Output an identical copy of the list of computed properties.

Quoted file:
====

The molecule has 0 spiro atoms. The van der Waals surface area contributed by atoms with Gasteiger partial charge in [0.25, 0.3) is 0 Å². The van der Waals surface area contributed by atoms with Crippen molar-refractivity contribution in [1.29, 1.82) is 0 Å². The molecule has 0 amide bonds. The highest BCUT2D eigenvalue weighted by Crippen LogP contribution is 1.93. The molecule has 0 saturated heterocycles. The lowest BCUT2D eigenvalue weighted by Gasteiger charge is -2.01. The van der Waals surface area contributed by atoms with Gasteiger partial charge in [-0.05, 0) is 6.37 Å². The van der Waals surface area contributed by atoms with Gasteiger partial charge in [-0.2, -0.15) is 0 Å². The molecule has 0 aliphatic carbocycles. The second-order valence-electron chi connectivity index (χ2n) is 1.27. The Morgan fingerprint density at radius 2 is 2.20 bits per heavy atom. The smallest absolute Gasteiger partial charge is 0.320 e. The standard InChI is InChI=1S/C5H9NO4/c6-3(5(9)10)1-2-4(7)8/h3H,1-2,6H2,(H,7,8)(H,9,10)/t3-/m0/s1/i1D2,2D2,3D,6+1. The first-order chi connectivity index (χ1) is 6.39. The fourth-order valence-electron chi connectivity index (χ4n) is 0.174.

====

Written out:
The molecule has 0 spiro atoms. The van der Waals surface area contributed by atoms with Gasteiger partial charge in [0.25, 0.3) is 0 Å². The van der Waals surface area contributed by atoms with Crippen molar-refractivity contribution in [1.29, 1.82) is 0 Å². The molecule has 0 amide bonds. The highest BCUT2D eigenvalue weighted by Crippen LogP contribution is 1.93. The molecule has 0 saturated heterocycles. The lowest BCUT2D eigenvalue weighted by Gasteiger charge is -2.01. The van der Waals surface area contributed by atoms with Gasteiger partial charge in [-0.05, 0) is 6.37 Å². The van der Waals surface area contributed by atoms with Gasteiger partial charge in [-0.2, -0.15) is 0 Å². The molecule has 0 aliphatic carbocycles. The second-order valence-electron chi connectivity index (χ2n) is 1.27. The Morgan fingerprint density at radius 2 is 2.20 bits per heavy atom. The smallest absolute Gasteiger partial charge is 0.320 e. The standard InChI is InChI=1S/C5H9NO4/c6-3(5(9)10)1-2-4(7)8/h3H,1-2,6H2,(H,7,8)(H,9,10)/t3-/m0/s1/i1D2,2D2,3D,6+1. The first-order chi connectivity index (χ1) is 6.39. The fourth-order valence-electron chi connectivity index (χ4n) is 0.174.